In several parts of France different bodies of gardes nationales have assembled in order to form a federation in support of the present constitution. They have in general been nothing more than a kind of patriotic feast, with a renewal of the civic oath (d’étre fideles à la loi, à la nation et au Roi) and an address of adhesion to the national assembly and their decrees. These assemblies have given rise to an idea in the Municipality of Paris to invite deputations from all the gardes nationales in the Kingdom, and from the several regiments of regular troops to assemble at Paris on the anniversary of the taking of the bastille (14th. July). This idea has been presented by the municipality to the national assembly, and a decree has been accordingly passed regulating the mode of deputation. The marine, marechals of France and other general officers have been added: and it is supposed the whole will be between ten and twelve thousand. The King and national assembly are to be present. What is to be the object of this meeting, and what its event is uncertain. The proposers of the plan have certainly no bad intentions: but it is suspected that the original movers of it are those who are considered as the leading members of a popular faction in the assembly. Their party being now evidently the weakest, they will endeavour to strength it by external support. Their plan is believed to be to render the deputations of the gardes nationales who shall assemble here, a deliberating body, for the purpose or pretext of ratifying the constitution or of petitioning against certain parts of it, and of proposing others with a resolution not to separate until their petition shall be granted. These are at present the well grounded suspicions of the designs of a few of the demagogues of the assembly. In the present effervescence of the times it is impossible to calculate what will be the effect produced by this meeting, and serious apprehensions of ill are entertained by those who are best informed.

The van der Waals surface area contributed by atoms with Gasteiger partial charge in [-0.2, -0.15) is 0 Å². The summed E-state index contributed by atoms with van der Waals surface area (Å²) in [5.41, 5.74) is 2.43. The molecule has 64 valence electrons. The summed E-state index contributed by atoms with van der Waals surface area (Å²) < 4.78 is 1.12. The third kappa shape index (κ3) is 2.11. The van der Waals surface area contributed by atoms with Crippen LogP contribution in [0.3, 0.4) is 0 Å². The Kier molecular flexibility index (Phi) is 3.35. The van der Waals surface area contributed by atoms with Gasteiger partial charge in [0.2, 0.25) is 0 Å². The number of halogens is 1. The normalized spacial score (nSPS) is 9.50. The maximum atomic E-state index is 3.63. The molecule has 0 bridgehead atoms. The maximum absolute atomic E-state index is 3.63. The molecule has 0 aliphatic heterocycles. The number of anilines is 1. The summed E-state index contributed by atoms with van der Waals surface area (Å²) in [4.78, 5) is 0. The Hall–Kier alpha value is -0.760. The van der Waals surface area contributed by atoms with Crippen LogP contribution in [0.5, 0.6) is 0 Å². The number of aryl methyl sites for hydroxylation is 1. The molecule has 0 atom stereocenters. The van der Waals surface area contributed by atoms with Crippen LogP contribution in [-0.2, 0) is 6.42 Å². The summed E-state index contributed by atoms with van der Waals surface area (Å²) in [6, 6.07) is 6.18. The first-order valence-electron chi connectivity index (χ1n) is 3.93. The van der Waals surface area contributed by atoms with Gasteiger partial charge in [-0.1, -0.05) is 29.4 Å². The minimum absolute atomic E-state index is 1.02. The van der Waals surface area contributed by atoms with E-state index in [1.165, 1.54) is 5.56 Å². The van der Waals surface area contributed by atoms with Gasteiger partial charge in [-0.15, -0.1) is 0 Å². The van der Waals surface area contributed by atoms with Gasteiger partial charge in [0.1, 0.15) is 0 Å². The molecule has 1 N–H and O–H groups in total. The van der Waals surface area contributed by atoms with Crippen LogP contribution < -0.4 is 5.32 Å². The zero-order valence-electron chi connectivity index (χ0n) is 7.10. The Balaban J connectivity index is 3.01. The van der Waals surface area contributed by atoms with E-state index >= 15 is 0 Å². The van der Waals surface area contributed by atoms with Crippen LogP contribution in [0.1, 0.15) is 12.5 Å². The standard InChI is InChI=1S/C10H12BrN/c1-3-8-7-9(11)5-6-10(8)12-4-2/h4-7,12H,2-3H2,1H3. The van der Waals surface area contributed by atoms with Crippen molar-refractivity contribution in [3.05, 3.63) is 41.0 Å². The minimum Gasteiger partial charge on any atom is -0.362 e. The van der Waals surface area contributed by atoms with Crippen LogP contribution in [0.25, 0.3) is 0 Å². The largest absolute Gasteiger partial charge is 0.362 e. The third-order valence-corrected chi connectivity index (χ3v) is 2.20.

On the news of Dr. Franklin’s death being received here the national assembly decreed that they would go in mourning for three days, and that their President should write to Congress to notify to them the part they take in the melancholy event. A kind of enthusiasm has spread also through the different parts of the capital—different societies and bodies have shewn their adhesion to the sentiments of the national assembly in different ways.

The King and Royal family are now at St. Cloud, and if we may judge of the effect which this circumstance has produced on the minds of the Aristocratical party we may conclude that they consider it as a proof that he is determined to give no opposition to the constitution. He has besides issued a proclamation censuring severely the conduct of those who continue their opposition and enjoining all to wear its badge, the national cockade, as he does it himself. He has given orders also to the Herald’s office to receive no longer the genealogical titles which were formerly necessary to enable a person to be presented at court. Under these circumstances of good humour, between the court and the national assembly the civil list has been settled. They referred the sum entirely to the King who proposed twenty-five millions per ann. and to secure to the Queen in the case of her surviving him, a dower of four millions per ann. This was adopted unanimously. I am with most perfect respect & esteem, Dear Sir, Your most obedient & most humble Servant,

W Short

PrC (DLC: Short Papers); at head of text: “No.33” at foot of first page: “Mr. Jefferson Secretary of State.” Recorded in SJL as received 25 Oct. 1790. Tr (DNA: RG 59, DD). Extract of that part indicated in note 1, below, misdated 4 June 1790, exists in three Trs (PrC in DLC and in DNA: RG 59, MLR; FC in same, SDR). See report on Algerine captives, 28 Dec. 1790.

Short’s letter … to the general of the Mathurins (Chauvier), was written 14 June 1790, and informed him that TJ, despite the discouraging letter received by Chauvier from Perrin in Aix-en-Provence (see enclosure, TJ to Jay, 19 Sep. 1789), had left funds to be used for the prisoners’ redemption and that these funds would be available in the hands of the banker for the United States if he thought it practicable to make use of them for this purpose (DLC: Short Papers).